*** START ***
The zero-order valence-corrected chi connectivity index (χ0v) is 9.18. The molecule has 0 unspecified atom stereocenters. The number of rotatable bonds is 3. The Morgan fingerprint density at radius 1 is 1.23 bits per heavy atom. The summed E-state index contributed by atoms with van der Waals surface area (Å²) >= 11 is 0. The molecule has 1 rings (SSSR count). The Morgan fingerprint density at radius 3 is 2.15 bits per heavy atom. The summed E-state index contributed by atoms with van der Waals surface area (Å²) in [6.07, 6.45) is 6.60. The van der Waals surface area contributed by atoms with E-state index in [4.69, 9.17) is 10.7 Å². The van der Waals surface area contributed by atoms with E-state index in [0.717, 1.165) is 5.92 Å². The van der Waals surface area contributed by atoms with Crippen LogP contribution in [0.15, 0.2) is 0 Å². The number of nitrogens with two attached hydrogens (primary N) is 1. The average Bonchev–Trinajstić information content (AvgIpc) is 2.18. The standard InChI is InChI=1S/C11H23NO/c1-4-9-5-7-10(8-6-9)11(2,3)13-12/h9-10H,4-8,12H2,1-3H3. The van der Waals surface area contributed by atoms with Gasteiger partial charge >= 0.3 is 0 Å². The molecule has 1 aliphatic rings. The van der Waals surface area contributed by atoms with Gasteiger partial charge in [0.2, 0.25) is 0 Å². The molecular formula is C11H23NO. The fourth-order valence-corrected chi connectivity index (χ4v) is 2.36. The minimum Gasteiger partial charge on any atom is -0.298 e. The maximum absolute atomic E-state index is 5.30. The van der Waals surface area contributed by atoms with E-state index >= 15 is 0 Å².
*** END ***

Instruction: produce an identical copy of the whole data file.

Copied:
The zero-order valence-corrected chi connectivity index (χ0v) is 9.18. The molecule has 0 unspecified atom stereocenters. The number of rotatable bonds is 3. The Morgan fingerprint density at radius 1 is 1.23 bits per heavy atom. The summed E-state index contributed by atoms with van der Waals surface area (Å²) >= 11 is 0. The molecule has 1 rings (SSSR count). The Morgan fingerprint density at radius 3 is 2.15 bits per heavy atom. The summed E-state index contributed by atoms with van der Waals surface area (Å²) in [6.07, 6.45) is 6.60. The van der Waals surface area contributed by atoms with E-state index in [4.69, 9.17) is 10.7 Å². The van der Waals surface area contributed by atoms with E-state index in [0.717, 1.165) is 5.92 Å². The van der Waals surface area contributed by atoms with Crippen LogP contribution in [0.15, 0.2) is 0 Å². The number of nitrogens with two attached hydrogens (primary N) is 1. The average Bonchev–Trinajstić information content (AvgIpc) is 2.18. The standard InChI is InChI=1S/C11H23NO/c1-4-9-5-7-10(8-6-9)11(2,3)13-12/h9-10H,4-8,12H2,1-3H3. The van der Waals surface area contributed by atoms with Gasteiger partial charge >= 0.3 is 0 Å². The molecule has 1 aliphatic rings. The van der Waals surface area contributed by atoms with Gasteiger partial charge in [0.2, 0.25) is 0 Å². The molecular formula is C11H23NO. The fourth-order valence-corrected chi connectivity index (χ4v) is 2.36. The minimum Gasteiger partial charge on any atom is -0.298 e. The maximum absolute atomic E-state index is 5.30. The van der Waals surface area contributed by atoms with E-state index >= 15 is 0 Å².